The case of Sarpd Oil International Limited -v- Addax Energy SA  EWCA Civ 120 related to the practice of awarding security for costs by an overseas company which did not have to file accounts. The case raises other points here I want to look at the overriding objective and the presumptions the court can make if no information is forthcoming in relation to the assets of a company.
- It is wholly appropriate for a court to make presumptions against a company that does not disclose its assets when there is no publicly available evidence as to its solvency.
- The company may not be under an obligation under CPR 1.3 to disclose its solvency. However such an omission forms part of the overall picture which the court is entitled to take into account.
The Court of Appeal allowed the defendant’s appeal against a refusal to award security for costs. The judge at first instance
“The judge held on that state of the evidence that there was no reason to believe that Sarpd would be unable to pay Addax’s costs if ordered to do so. He said that the obvious explanation for Sarpd’s reticence about its financial position was that it would benefit in settlement negotiations from Addax’s doubt about whether it would recover its costs even if it defeated the claim. But that was no reason to suppose that they could not pay the costs if it lost. He added that he suspected it had become the practice of the Commercial Court to order security for costs in circumstances where a company had not filed publicly available accounts, had no discernible assets and declined to reveal its financial position; but, if such practice had developed, it was not justified and he would not follow it”
REJECTION OF THIS APPROACH BY THE COURT OF APPEAL
“We consider, with all due respect to the judge, that he was plainly wrong. If a company is given every opportunity to show that it can pay a defendant’s costs and deliberately refuses to do so there is, in our view, every reason to believe that, if and when it is required to pay a defendant’s costs, it will be unable to do so. The judge said that the obvious explanation of the refusal was that Sarpd wanted, for the purposes of settlement negotiations, to leave Addax in doubt about whether it would recover its costs, even if it defeated the claim. But the thinking behind that is that it is permissible for Sarpd to give Addax reason to believe it will be unable to recover it costs but at the same time assert that there is no reason for the court so to believe. That is illogical and unacceptable.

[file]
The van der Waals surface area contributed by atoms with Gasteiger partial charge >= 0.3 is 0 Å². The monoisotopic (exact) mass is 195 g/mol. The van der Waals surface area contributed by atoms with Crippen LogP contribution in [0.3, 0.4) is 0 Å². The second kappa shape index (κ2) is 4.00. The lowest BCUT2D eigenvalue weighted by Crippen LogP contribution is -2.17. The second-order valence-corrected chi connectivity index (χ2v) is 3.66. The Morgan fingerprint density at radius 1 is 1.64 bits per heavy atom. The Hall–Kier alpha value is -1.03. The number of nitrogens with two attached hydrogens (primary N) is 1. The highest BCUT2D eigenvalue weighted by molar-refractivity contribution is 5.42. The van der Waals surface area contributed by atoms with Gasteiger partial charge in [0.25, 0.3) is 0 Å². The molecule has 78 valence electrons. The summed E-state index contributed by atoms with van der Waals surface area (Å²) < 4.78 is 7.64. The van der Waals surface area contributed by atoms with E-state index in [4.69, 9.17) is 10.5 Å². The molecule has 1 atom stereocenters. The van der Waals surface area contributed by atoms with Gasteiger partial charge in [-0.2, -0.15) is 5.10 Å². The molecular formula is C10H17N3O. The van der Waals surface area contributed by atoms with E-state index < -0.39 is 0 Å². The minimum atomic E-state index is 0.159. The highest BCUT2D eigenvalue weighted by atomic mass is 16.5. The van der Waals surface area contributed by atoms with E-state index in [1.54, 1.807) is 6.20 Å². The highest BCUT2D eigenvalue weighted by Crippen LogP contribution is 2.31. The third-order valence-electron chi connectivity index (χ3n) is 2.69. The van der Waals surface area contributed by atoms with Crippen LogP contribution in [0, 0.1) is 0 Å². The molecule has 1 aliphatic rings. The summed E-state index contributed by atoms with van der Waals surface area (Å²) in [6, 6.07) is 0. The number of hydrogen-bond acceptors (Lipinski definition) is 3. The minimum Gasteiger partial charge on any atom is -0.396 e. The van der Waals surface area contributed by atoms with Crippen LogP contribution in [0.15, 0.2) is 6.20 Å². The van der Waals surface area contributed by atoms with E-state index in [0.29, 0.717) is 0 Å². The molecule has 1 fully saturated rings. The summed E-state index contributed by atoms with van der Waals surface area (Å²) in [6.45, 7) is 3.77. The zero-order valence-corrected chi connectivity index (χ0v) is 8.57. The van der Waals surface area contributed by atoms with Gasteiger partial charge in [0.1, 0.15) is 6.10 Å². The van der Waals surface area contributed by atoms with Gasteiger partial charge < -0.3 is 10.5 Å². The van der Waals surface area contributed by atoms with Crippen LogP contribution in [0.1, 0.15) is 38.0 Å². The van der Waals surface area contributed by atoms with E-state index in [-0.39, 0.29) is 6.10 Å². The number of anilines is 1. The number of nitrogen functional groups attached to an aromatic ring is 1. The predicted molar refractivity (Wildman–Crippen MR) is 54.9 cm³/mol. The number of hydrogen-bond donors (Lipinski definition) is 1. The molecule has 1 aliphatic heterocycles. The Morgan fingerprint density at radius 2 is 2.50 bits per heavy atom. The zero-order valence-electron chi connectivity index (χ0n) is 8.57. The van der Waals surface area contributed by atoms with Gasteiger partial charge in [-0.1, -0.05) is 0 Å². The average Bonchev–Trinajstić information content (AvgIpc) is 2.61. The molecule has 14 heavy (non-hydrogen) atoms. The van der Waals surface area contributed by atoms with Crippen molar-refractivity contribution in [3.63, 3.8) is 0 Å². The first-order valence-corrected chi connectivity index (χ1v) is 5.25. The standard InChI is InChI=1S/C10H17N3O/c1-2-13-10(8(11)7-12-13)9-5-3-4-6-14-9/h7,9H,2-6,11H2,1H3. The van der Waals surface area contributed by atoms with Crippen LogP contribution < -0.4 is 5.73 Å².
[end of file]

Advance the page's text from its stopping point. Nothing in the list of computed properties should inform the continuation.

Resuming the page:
Mr Nolan’s alternative explanation in oral argument was that Sarpd might just want to keep its financial position confidential for business reasons. But as Sales LJ pointed out, arrangements can always be made by the court if a litigant has legitimate business reasons for keeping something confidential. No application was made for the court to sit in private or to avoid referring in public to relevant financial amounts.
Mr Nolan may be right to say that CPR Part 1.3 does not require a respondent voluntarily to fill gaps in an applicant’s evidence in order to assist an applicant to discharge a burden of proof. But even if deliberate reticence on the part of a respondent is not a breach of CPR Part 1.3 a court can and should take account of deliberate reticence as part of the overall picture. Any evaluation has to be made on the totality of the evidence before the court; part of that totality is the absence of relevant evidence from the only party who is able to provide it. If, therefore, there were to be a practice of the Commercial Court (as to which we cannot express a view from our own experience) that security for costs will often be granted against a foreign company who is not obliged to publish accounts, has no discernible assets and declines to reveal anything about its financial position, our view is that the practice is a sound one and, as Lewison LJ noted, it is an important point of practice which should either be upheld or rejected at appellate level. We would uphold it.”